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IdentifierCreatedClassificationOrigin
09BANGKOK582 2009-03-09 00:00:00 UNCLASSIFIED Embassy Bangkok
Cable title:  

EMBASSY SCIENCE FELLOWS PROGRAM 2009 (Thailand)

Tags:   SENV TSPL TBIO ECON AMGT APER TH 
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VZCZCXRO3521
RR RUEHAST RUEHCHI RUEHDT RUEHHM RUEHLN RUEHMA RUEHNH RUEHPB RUEHPOD
RUEHTM RUEHTRO
DE RUEHBK #0582/01 0680000
ZNR UUUUU ZZH
R 090000Z MAR 09
FM AMEMBASSY BANGKOK
TO RUEHC/SECSTATE WASHDC 6303
INFO RUEHZN/ENVIRONMENT SCIENCE AND TECHNOLOGY COLLECTIVE
RUCNASE/ASEAN MEMBER COLLECTIVE
RUEHKT/AMEMBASSY KATHMANDU 7471
RUEHSV/AMEMBASSY SUVA 0435
					  UNCLAS SECTION 01 OF 02 BANGKOK 000582 

SIPDIS

DEPARTMENT FOR OES/ITC - Eileen Kane

E.O. 12958: N/A
TAGS: SENV TSPL TBIO ECON AMGT APERTH
SUBJECT: EMBASSY SCIENCE FELLOWS PROGRAM 2009 (Thailand)

REF: (A) State 10843; (B) Thailand 418

1.Embassy Bangkok submits the following request for an Embassy
Science Fellow (ESF) with the 2009 program (ref A).

Topic: climate change and adaptation strategies as they relate to
water issues.

Preferred time frame is June, July and August 2010 for approximately
two months. Length of fellowship is flexible and the time frame
could go into September. The intent for time frame is to use the
summer transfer season when gap housing is expected to be available.
Medical clearance is necessary if the ESF stays for more than 59
days, but Post is open to a shorter stay that would obviate the need
for medical clearance if that would be an obstacle.

Additional skills that a successful
Fellow should possess: Thai language skills would be helpful but not
required; field research experience would be helpful. Ability to
communicate with a wide range of actors from government and NGO
community is important.
A security clearance is not required for the work; however, a secret
clearance would open more office space opportunities so the
applicant is requested to apply for one; if one not granted in time,
Post will office the Fellow in non CAA space.



2. Proposal description:

The ESF would contribute to the knowledge base for Thailand and the
greater Mekong River Subregion the interplay between climate change
predictions, hydrologic consequences and the planning/adaption needs
for agriculture, including aquaculture, sanitation, flood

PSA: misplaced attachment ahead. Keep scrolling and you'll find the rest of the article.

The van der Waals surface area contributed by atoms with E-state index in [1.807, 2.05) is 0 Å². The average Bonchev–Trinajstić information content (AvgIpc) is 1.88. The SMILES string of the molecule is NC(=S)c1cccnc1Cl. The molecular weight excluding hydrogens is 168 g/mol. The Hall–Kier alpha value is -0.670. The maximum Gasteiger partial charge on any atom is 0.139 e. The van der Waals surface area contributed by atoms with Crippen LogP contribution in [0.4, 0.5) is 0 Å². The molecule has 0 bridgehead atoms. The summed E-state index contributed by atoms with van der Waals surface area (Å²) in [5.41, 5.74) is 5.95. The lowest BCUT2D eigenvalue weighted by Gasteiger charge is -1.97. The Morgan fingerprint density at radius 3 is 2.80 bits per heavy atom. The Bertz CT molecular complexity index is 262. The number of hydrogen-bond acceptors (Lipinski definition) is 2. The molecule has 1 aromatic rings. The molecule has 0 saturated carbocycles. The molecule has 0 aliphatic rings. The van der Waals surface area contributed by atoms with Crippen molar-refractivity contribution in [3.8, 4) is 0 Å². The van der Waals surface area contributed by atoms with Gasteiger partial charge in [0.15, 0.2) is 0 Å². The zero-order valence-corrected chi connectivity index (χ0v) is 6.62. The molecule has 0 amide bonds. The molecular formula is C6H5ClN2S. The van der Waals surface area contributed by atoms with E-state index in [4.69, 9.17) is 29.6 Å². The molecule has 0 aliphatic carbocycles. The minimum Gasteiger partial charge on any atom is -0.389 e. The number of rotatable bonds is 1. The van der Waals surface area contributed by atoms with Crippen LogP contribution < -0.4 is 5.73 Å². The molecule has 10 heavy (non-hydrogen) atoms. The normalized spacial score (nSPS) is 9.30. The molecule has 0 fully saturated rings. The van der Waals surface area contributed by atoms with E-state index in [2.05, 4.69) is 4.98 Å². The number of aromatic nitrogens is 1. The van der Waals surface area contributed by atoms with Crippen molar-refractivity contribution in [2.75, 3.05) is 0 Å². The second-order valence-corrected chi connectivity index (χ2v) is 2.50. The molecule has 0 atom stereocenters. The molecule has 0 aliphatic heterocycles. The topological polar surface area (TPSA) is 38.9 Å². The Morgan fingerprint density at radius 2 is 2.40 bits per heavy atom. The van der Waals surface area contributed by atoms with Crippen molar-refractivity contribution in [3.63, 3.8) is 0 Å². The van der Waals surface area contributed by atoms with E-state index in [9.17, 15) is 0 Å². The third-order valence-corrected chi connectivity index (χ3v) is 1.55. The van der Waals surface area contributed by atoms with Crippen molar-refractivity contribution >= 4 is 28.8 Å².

prevention, fisheries and drinking water. A wide range of scientists
from any of several different disciplines - engineering, hydrology,
modeling, fisheries or agronomy could contribute. Post realizes that
the topic is too broad for any one scientist to work on all aspects
in a short visit. The head of the Royal Thai Government (RTG)
Climate Change Office has expressed to ESTHoff an interest in having
a science fellow.

BACKGROUND


--------------------------



The RTG, donors, and scientific experts view Thailand, along with
the rest of Southeast Asia, as among the most vulnerable to likely
climate change (CC) effects (ref B). Water issues figure at the top
of impacts. Thailand is at risk from rising sea levels that will
damage infrastructure and displace people. Increasing salinization
of rivers is expected to negatively affect fisheries; the Mekong
River that Thailand shares with four nations has the second most
productive and diverse fishery after the Amazon. Coastal changes
from sea level rising would bring erosion and destruction of coral
reefs and mangrove forests. A large part of Thailand is in the
greater Mekong River basin, for which climate change is projected to
harm crops. The effects of Himalayan glacial melting on Mekong
water levels needs to be better understood as well.

At a recent conference by the Mekong River Commission on adaptation
to CC, scientists appeared to agree on a likely scenario of
increased flooding during the rainy season coupled with increased
drought during the dry season; also possible is a large population
displacement from coastal and riparian areas (including Bangkok) due
to rising water levels.

Thailand's climate change initiatives focus more on adaptation than
mitigation, as it is not a major greenhouse gas emitter. The
looming costs to the U.S. are potentially significant from the water
aspects of climate change in Thailand and the Mekong region:
national destabilization, increased natural disasters, reduced
exports from agriculture (Thailand is the world's greatest rice
exporter) and an increase in invasive species.

Thailand is an emerging regional water expert and donor country in
its own right. It will host the Mekong River Commission's next
meeting, in which climate change will be a focus, during the summer,
which would be an ideal time for an ESF to interact with other
scientists. USAID has a large regional water and climate change
program, and interaction with an ESF fellow would be helpful to
both.



3. Administrative support: Post commits to provide housing, office
support, and in-country travel arrangements. The fellow would be
housed in Embassy housing pool furnished quarters, using one of the
many gap units during summer transfer season. If Fellow could not
come in summer of 2009, then Post requests the fellow for summer of


2010.



4. RSO concurrence: RSO has cleared on this cable but Bangkok is not

BANGKOK 00000582 002 OF 002


an unaccompanied tour post.



5. State Department point of contact: ESTH officer Howell (Hal)
Howard (ETD 9/2011): howardhh@state.gov; office 66 2 205-4712; fax
66 2 254. Alternate contact: ESTH assistant Selma Garrido,
garridos@sate.gov.

JOHN